Notice that it asked to move all the security principals from the “auth2” list to the group I created “2008authlist” and created the group for me. This allows me to keep track of who authenticated in 2008, and manage that group automagically by sending all the users who authenticated to my RODC to a security group that I can control. From here I can run an LDIFDE command against the new security group and output its contents for auditing purposes:
Now getting to the account lockout portion and what administrators may run into. Let’s take a look at the following potential scenario:
NOTE: I went with the account lockout threshold set at three (3) to show that when the threshold is set lower than the recommended setting of 10, there is a potential for false lockouts to occur. In this scenario the WAN link goes down, and the user tries their password more than 3 times incorrectly, causing the account to lock out. The real problem was not the threshold but the WAN link, but since the threshold was set too low, another issue happened.
No user passwords are cached on the 2008 Core RODC as seen:
User “Bob Drake” logs attempts to log into the RODC when the WAN link is down and gets the following:
First problem : Since the RODC needs a writable Windows Server 2008 Domain Controller, it fails the authentication and gives the error that the domain is not available.
Second Problem: Since we chose not to cache the user’s password in advance the user fails to log in.
To address the issues, and administrator changes the “Password Replication Policy”, allows for the user account password to be cached and resolves the broken WAN link:
So the user “Bob Drake” logs in again successfully and the password is cached:
Now going back to the scenario, let’s say that the WAN link goes down (remember our account lockout threshold was set at 3) and the user types his password wrong three times causing his account to be locked out on the RODC. Note that it does not show in the GUI on any of the domain controllers :
2008 standard domain controller:
From the users view of his account that is locked out:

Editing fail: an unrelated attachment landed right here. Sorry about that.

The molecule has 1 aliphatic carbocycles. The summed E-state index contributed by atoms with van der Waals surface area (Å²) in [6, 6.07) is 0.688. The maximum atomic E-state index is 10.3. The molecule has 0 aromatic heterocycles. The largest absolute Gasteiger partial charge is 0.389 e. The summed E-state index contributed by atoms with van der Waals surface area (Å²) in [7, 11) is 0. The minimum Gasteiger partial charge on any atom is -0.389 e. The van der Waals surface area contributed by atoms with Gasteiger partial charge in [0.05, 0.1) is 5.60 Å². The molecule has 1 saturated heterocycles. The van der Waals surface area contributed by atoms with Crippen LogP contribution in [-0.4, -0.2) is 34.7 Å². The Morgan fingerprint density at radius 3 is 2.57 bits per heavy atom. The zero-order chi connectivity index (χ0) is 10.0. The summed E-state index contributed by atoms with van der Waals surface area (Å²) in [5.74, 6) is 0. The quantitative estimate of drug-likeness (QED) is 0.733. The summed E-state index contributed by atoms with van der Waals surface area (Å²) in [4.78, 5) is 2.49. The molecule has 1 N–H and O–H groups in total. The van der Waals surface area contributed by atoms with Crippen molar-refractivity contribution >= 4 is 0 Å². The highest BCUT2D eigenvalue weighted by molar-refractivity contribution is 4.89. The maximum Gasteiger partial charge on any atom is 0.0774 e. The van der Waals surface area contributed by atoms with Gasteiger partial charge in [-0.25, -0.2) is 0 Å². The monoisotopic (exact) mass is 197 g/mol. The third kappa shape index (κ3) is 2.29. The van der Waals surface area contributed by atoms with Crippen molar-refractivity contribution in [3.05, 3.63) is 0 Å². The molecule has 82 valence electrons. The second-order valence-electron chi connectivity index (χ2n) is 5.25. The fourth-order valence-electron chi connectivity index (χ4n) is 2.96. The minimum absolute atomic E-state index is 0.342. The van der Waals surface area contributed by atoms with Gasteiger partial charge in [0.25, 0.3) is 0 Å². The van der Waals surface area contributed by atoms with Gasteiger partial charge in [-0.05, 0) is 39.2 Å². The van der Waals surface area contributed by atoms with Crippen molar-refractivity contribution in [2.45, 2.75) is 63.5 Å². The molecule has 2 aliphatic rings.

If we connect to the RODC using ADSIEDIT and take a look at two accounts side by side, we can see that the user account “Bob Drake” is locked out even though normal tools do not show it:
Note : The “LockoutTime” is stored in NT System Time format. To convert to a readable format you can use the w32tm command (w32tm /ntte):
When this occurs, there is no way to “unlock” the user’s account using normal methods like Active Directory Users and Computers. This is a unique case now since the user will be complaining that his account is locked out, but the administrators that look at the account do not see it as locked account. Other users continue to work (as long as the passwords were cached) providing they have not attempted three bad passwords making it appear that there is no other issue expect the account authentication lockout. A domain administrator would look at this and may be stumped on how to unlock the account.
To get the account unlocked the WAN needs to be restored, which will allow for the user to authenticate again without doing anything else. Under normal account lockout methodology, the user’s bad password count would normally get replicated to the other domain controllers in the environment, but not the case here. Simply restoring the WAN link will then reset the bad password attempt to zero (0) and the account will no longer be locked out, allowing the user to attempt login again.
In a situation like this where a company has implemented a RODC in a branch site, has a restrictive password policy set at the domain level, or an unreliable WAN link - they might want to consider creating an alternate “ Fine Grain Password Policy ”. This will allow a policy to be set that has a higher account lockout threshold than the default domain policy as well as a higher precedence. This way, when users at the branch office mistype their password more than three times, it will not lock the account out like the rest of the domain (or at least till they hit the higher threshold).
New OU Fine Grain Password Policy with higher threshold and precedence:
To conclude, I highly recommend reading through the documentation about implementing Read-Only Domain Controllers (and possibly how site topologies work). If you know you have an unreliable WAN link, or there are strict password policies set at a domain level, you may want to reconsider the implementation of an RODC to accommodate your environment and make the RODC transition go smoothly.